[ publisher’s official Uncommon Type web page ] | [ official Tom Hanks Twitter account ]

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Recommended by Scott C.
Bennett Martin Public Library


The Creeps: A Deep Dark Fears Collection
by Fran Krause [741.5 Kra]

This one caught my eye on the New Books display at the downtown library, and I decided to give it a chance. Artist Fran Krause collected a wide variety of different people’s personal “fears”, then illustrated them in comics/graphic-novel format. Each “fear” gets either a single-panel cartoon or a short comic strip to graphically represent how that fear would play out. Some of the “fears” are merely thought=provoking, or simply ironic. Others, however, earn the book its title, and are extremely creepy or even grotesque, made even more so by the ordinariness and simplicity of the cartoon art style. In many ways, I would recommend this volume to anyone who is a fan of Gahan Wilson’s surreal cartoons, or Charles Addams’ single-panel newspaper and magazine cartoons (the artist best known as the creator of the macabre Addams Family). Perhaps, the closest artist in style and tone is Edward Gorey and his Gashlycrumb Tinies, which imagines 26 different horrible deaths, one per letter of the alphabet.

[If you enjoy this, you may also wish to try The World of Edward Gorey, by Edward Gorey, or I Paint What I See, by Gahan Wilson.] [ publisher’s official The Creeps web page ] | [ official Fran Krause Tumblr feed ]

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Recommended by Scott C.
Bennett Martin Public Library


Fit Cat: Tips & Tricks to Give Your Pet a Longer, Healthier, Happier Life
by Arden Moore [636.8 Moo]

I recently adopted a cat and not having had a one before, even as a child, I needed some sort of guide. This one was laid out really well and covered basics and more specialized topics. It was the basics I was after and I found it very helpful in understanding body language, grooming, and the different stages of a cat’s life. It also covers more particular topics including traveling, introducing new pets and living with more than one cat. It uses a lot of bullet pointed lists with quick information on a number of cat topics, so if you are looking for in depth information then this is probably not the ideal pick. I’m novice enough that I’m not sure how useful it would be for people who have had cats before, but for a new cat owner, I highly recommend it.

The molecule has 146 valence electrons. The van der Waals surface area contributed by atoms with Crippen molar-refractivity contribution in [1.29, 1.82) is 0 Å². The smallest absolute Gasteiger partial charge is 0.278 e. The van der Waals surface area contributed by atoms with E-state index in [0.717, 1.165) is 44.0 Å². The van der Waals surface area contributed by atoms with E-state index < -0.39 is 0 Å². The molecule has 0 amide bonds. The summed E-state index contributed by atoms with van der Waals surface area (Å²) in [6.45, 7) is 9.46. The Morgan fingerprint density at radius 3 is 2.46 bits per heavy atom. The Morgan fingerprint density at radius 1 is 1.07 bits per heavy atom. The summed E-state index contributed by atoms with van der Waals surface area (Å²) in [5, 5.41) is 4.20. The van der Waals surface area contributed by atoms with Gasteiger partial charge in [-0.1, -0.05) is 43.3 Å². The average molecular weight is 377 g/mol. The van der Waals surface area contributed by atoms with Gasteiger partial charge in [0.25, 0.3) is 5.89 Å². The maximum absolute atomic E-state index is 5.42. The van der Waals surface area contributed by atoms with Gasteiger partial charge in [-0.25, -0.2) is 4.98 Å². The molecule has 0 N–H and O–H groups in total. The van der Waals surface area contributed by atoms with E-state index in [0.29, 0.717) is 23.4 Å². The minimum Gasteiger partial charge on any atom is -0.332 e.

[ publisher’s official Fit Cat web page ] | [ official Arden Moore web site ]

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Recommended by Kristen A.
Gere Branch Library


The Woman in Cabin 10
by Ruth Ware

Despite the fact that there was tragedy upon this “boutique” cruise, I couldn’t keep myself from looking up information on luxury cruises — bucket list item, for sure!!! This was another one of those stories I just couldn’t stop listening to — loved the writing and the story-line, and OH EM GEE, did I ever adore Lo Blacklock! I wanna be besties with her!!! While I claim to not be a huge fan of mysteries, I would definitely say this book falls into the “mystery” category. In fact, it was so intriguing that I really couldn’t stop listening to this book! I can definitely see myself buying this in print copy to read again and again! I listened to the audio copy of the book — excellent narrator (Imogen Church)!